Ten Best Apps for Handwriting with Kids

As I walked into school the other day, a friend of mine grabbed me in a panic and said “Should my four-year-old really be practicing a page of letters every night?! This is the only time I get to spend with her and I’m forcing her to write a whole page of D’s! This stinks!”

No, as an OT, I don’t believe that a four-year-old should be practicing a page of letters for twenty minutes a night.  It’s too much for those little hands.

But – an educator who spends two days a week in kindergarten, I have to say, this is where the curriculum is going. Developmentally, preschoolers are still preschoolers, but kindergarten curriculum expectations have increased tremendously.  Little kids are expected to be able to write upon entering kindergarten.  Preschools are bowing to the pressure and teaching what used to be the kindergarten curriculum.

I felt empathetic towards my friend who just wants to play with her little girl at night, rather than drilling her to finish a worksheet.  But here’s what I told her.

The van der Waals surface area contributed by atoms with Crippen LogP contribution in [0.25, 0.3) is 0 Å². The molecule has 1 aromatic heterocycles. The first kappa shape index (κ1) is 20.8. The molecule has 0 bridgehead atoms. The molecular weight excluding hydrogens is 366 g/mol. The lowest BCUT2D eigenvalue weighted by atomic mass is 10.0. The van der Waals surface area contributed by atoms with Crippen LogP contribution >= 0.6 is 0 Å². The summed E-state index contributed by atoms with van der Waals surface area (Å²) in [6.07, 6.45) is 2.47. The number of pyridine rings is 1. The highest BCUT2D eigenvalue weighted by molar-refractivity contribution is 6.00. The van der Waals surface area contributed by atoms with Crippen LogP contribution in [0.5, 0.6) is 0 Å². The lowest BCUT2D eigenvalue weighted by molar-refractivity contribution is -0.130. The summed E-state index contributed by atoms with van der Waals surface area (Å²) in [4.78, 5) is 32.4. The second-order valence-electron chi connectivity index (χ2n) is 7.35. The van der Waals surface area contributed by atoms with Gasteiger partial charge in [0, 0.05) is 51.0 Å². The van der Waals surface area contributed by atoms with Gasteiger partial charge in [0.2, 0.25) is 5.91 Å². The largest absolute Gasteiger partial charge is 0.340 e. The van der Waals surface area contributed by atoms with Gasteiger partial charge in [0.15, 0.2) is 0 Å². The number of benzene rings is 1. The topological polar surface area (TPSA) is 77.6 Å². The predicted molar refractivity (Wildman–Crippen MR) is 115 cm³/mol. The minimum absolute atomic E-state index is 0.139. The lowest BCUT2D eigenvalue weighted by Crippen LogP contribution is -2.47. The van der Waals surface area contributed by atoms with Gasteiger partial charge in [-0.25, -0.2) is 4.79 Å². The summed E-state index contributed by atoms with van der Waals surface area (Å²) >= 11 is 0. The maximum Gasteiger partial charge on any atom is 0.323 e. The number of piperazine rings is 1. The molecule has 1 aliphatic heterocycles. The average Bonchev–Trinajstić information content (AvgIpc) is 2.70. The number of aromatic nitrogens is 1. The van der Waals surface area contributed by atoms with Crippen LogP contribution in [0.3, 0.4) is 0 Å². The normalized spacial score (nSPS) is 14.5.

Think about it differently.  You have the chance to make sure she learns all her letters correctly before she starts Kindergarten.  There will be other children in her class who don’t know their letters, and the teacher won’t be able to really sit with them one on one to make sure they get it.  Many teachers teach one letter a day in two forms (capital and uppercase), so the kids don’t really develop the motor memory.  It’s difficult for kids to learn it and to write comfortably at this rushed pace.   If a child learns their letters correctly it is so much easier for them to write neatly.  It becomes automatic.”

 

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SNAPTYPE PRO

The App That Will Make You a Hero To Your Dysgraphic Students

Students who struggle with getting their thoughts on paper and HATE writing  will LOVE this game-changing app called SnapType Pro.


With two weeks left of school, the middle school was HOT and sticky.  The smell of sweaty teenagers who just didn’t want to be in school permeated through the hallways.  As I sat across from the teenager who “HATES writing”, I could see his face growing red.

The tears were building up.

And he still had one more essay to finish.

Having to concentrate on a final exam is just torture for anyone, but it’s even worse for a child with a disability.   

Thank goodness I found a way to help this poor child. 

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Does this sound familiar? 

If you know someone who is dysgraphic, you’re familiar with the symptoms.

  • Messy handwriting
  • Difficulty putting thoughts down on paper
  • Physically slow when writing
  • Difficulty with spelling
  • Organizing words and sentences is a challenge

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